Last week security researcher HD Moore unveiled his latest paper “Unplug. Don’t Play,” which looked into vulnerabilities in popular Universal Plug and Play (UPnP) implementations.
What is UPnP? Paul Ducklin explained the principles and the reason behind it in his recent article about insecurity in video cameras, but the simple version is this: in my opinion, UPnP is one of the worst ideas ever.
Let’s put it this way: UPnP is a protocol designed to automatically configure networking equipment without user intervention.
Sounds good, right? Until you think about it. UPnP allows things like XBoxes to tell your firewall to punch a hole through so you can play games.
UPnP also allows malware to punch holes in your firewall making access for criminals far easier.
Generally speaking it is a bad idea to implement something that can disable security features without authentication or the knowledge of the person controlling the device.
So we know the dangers of rogue devices/software on the inside exploiting UPnP, now imagine if UPnP managed to listen on the outside.
We don’t have to imagine, as Moore has done the work for us. He discovered over 81 million UPnP devices on the internet, 17 million of which appeared to be remotely configurable.
As if that isn’t bad enough, Moore also discovered ten new vulnerabilities in the two most popular UPnP implementations.
His scans show over 23 million devices vulnerable to a remote code execution flaw.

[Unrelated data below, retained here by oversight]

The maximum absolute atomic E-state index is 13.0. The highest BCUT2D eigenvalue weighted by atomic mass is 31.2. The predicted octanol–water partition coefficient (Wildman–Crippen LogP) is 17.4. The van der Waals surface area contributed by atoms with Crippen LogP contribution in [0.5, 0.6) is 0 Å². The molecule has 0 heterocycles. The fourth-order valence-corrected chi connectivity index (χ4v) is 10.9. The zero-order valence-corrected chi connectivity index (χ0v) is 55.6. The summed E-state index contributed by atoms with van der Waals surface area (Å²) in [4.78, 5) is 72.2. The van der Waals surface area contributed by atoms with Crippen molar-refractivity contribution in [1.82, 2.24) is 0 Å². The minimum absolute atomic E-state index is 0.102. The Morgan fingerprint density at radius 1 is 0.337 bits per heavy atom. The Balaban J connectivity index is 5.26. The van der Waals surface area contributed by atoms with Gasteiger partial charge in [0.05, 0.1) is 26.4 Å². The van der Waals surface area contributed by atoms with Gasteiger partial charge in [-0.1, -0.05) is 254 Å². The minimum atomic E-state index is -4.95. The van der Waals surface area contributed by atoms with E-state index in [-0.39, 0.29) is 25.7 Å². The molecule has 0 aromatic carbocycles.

Vulnerable products include webcams, printers, security cameras, media servers, smart TVs and routers.
The last one is what is scariest. Nearly ever vendor you have ever heard of in the home/SOHO business has routers on the list of vulnerable products.
How a router manufacturer could ship a product that lets you configure the firewall without authentication on the outside interface is beyond me.
Many routers do not have an option to disable UPnP and even worse others have an option, but it doesn’t do anything.
If you want to check and see if your router is on the list, Moore linked to lists of the more than 6,900 vulnerable products from 1,500 vendors on the last page of his report.
If your product is affected you should contact the vendor for a fix.
If no fix is available consider replacing the device with one that doesn’t support UPnP or can properly disable it.
Might just be an opportune time to consider upgrading to the free Sophos UTM Home Edition (which doesn’t support UPnP).